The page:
Want a New Wilderness Challenge? Volunteer with Search and Rescue

Want a New Wilderness Challenge? Volunteer with Search and Rescue

The hunt is on. We drop off the wind-whipped mountain road and descend through the fog toward the rain-drenched forest below. Tight lips belie heavy chests, high hopes, and the highest stakes. Our boots thud and click and slide under an urgent pace along the plummeting trail. Tabs stick from cut greenbrier stems where deer have recently fed. I wonder if any black bears are up and at ‘em yet for the spring feeding.

But we’re not chasing mountain bucks or big bruins for meat and memorabilia. We’re searching for a father’s child.

With every search and rescue team following their training and a little good fortune, everybody can go home to their families tonight. But if there’s no good news by dark, it’ll mean another night alone in near-freezing temperatures. Every second counts.

One and the Same We’re not looking for a hunter today, but there are hunters on teams across this operation and nationwide. Apparently, hunters and Search & Rescue teams get on like shrimp and grits: Each makes the other better.

Hunting and SAR are parallel experiences, after all. Killing defines hunting. But the arrow release or trigger pull is just a second of time. Everything before that moment is preparation for and execution of a search. And, at its core, that search has purpose: service in the form of sharing food.

“Hunting and SAR have some very similar skills. They’re just being used for different purposes,” Andrew Piske told MeatEater. He’s an operational K9 handler with Gard K9 Search & Rescue and a SAR instructor who’s worked alongside sheriffs, the FBI, U.S. Marshals, and others. He lives SAR and hunting. And, probably like many of us who are compelled to hunt and to serve, he couldn’t tell you why. Maybe it’s a connection to rural communities where folks have no choice but to depend on each other. Maybe it’s the regular observation of death and the knowledge that nature is unforgiving. Maybe it’s just the way some folks are wired. It’s likely all of that and more. Whatever it is, good hunters make good SAR candidates.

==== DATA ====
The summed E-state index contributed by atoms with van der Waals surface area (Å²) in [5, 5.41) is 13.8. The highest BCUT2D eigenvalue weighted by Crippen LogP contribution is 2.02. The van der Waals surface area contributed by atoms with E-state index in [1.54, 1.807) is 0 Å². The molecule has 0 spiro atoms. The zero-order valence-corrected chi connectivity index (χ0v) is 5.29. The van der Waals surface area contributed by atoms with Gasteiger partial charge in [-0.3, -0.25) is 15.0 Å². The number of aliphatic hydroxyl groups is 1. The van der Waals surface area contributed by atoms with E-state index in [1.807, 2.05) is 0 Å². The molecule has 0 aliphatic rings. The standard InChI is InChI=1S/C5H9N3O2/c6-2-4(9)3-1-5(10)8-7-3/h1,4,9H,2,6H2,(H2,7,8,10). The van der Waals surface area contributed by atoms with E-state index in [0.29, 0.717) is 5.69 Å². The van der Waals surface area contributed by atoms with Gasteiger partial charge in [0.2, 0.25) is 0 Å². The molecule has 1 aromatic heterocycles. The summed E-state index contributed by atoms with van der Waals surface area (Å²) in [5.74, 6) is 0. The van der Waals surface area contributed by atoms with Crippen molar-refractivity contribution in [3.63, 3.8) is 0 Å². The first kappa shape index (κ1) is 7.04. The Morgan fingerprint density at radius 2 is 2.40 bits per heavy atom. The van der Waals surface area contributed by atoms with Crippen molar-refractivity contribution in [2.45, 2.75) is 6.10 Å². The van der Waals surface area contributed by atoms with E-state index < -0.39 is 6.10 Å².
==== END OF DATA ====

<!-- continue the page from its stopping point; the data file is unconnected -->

SAR is the act of searching for, rescuing, or recovering a person who is in distress, lost, sick, injured, despondent, or killed while outdoors. SAR structure varies by state, but in Virginia, SAR falls to local law enforcement, who often delegates the responsibility to the Virginia Department of Emergency Management. VDEM then calls out the 22 teams of more than 700 professionally-trained volunteers who respond 24 hours a day, 365 days a year.

“Virginia has three paid SAR resources: The SAR chief and two regional operations directors, but their sole purpose is coordinating,” Piske said. “So, volunteers are critical for our SAR system.”

Likewise, SAR operations across the country rely on volunteers to bring folks home.

A Hunter’s Head Start A good hunter is a woodsman. They pick a goal, plan, and prepare their mind, body, and gear for success. They can work with the adrenaline. They’re patient, present, adaptable, and gritty. They seek out and celebrate the suck of aching muscles and complex problems. They can read a topographical map, build camp, start a fire, and make the most of a long night in the woods. When they look at a landscape, sign waves back. They’re diligent in following that sign when it whispers or wanes. They consider clues of age, direction of travel, and size. Need be, they can grid search. And they know that while most outings will end without success, all end with new knowledge, a step closer to the ultimate goal.

The most important thing hunters have, Piske said, is a rare comfort in the woods—"whether it’s a 100-degree day or a 12-degree night.” This allows training to focus on new technical SAR skills.

Why Serve with SAR? Let’s look at that from a few perspectives relevant to hunters and backcountry anglers:

Self-preservation: Every year, hunters get in trouble, often with lacerations, head injuries, and spinal fractures. We fall out of trees and roll ATVs. We get lost, blow out knees, get wounded by weapons or animals. Some get out on their own. Some don’t get out. SAR teams rescue many. You don’t have to look far to see that accidents happen to good hunters. It could happen to any of us, so there’s a logic to supporting the system we may have to rely on someday.